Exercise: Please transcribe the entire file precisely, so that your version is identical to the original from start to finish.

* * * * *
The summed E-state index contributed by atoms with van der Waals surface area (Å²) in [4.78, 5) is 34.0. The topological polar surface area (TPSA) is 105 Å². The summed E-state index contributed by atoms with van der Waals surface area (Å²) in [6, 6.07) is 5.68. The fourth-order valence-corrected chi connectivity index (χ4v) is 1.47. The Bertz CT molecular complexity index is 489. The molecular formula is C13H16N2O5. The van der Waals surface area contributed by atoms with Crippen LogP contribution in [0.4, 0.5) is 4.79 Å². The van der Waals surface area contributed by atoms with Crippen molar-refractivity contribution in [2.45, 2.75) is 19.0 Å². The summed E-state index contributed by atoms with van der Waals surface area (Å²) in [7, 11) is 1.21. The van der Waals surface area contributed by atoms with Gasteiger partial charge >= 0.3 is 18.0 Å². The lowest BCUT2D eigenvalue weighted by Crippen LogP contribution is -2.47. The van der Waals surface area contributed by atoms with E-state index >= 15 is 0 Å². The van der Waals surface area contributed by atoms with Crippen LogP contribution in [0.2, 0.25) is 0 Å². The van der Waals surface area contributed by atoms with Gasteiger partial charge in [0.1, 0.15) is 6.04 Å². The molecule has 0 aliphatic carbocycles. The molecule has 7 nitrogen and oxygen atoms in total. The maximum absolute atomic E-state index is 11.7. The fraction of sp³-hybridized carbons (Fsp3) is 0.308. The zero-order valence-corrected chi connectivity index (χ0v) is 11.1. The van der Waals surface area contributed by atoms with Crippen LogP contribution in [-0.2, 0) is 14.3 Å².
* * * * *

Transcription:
The summed E-state index contributed by atoms with van der Waals surface area (Å²) in [4.78, 5) is 34.0. The topological polar surface area (TPSA) is 105 Å². The summed E-state index contributed by atoms with van der Waals surface area (Å²) in [6, 6.07) is 5.68. The fourth-order valence-corrected chi connectivity index (χ4v) is 1.47. The Bertz CT molecular complexity index is 489. The molecular formula is C13H16N2O5. The van der Waals surface area contributed by atoms with Crippen LogP contribution in [0.4, 0.5) is 4.79 Å². The van der Waals surface area contributed by atoms with Crippen molar-refractivity contribution in [2.45, 2.75) is 19.0 Å². The summed E-state index contributed by atoms with van der Waals surface area (Å²) in [7, 11) is 1.21. The van der Waals surface area contributed by atoms with Gasteiger partial charge >= 0.3 is 18.0 Å². The lowest BCUT2D eigenvalue weighted by Crippen LogP contribution is -2.47. The van der Waals surface area contributed by atoms with E-state index >= 15 is 0 Å². The van der Waals surface area contributed by atoms with Crippen LogP contribution in [0.2, 0.25) is 0 Å². The van der Waals surface area contributed by atoms with Gasteiger partial charge in [0.1, 0.15) is 6.04 Å². The molecule has 0 aliphatic carbocycles. The molecule has 7 nitrogen and oxygen atoms in total. The maximum absolute atomic E-state index is 11.7. The fraction of sp³-hybridized carbons (Fsp3) is 0.308. The zero-order valence-corrected chi connectivity index (χ0v) is 11.1. The van der Waals surface area contributed by atoms with Crippen LogP contribution in [-0.2, 0) is 14.3 Å².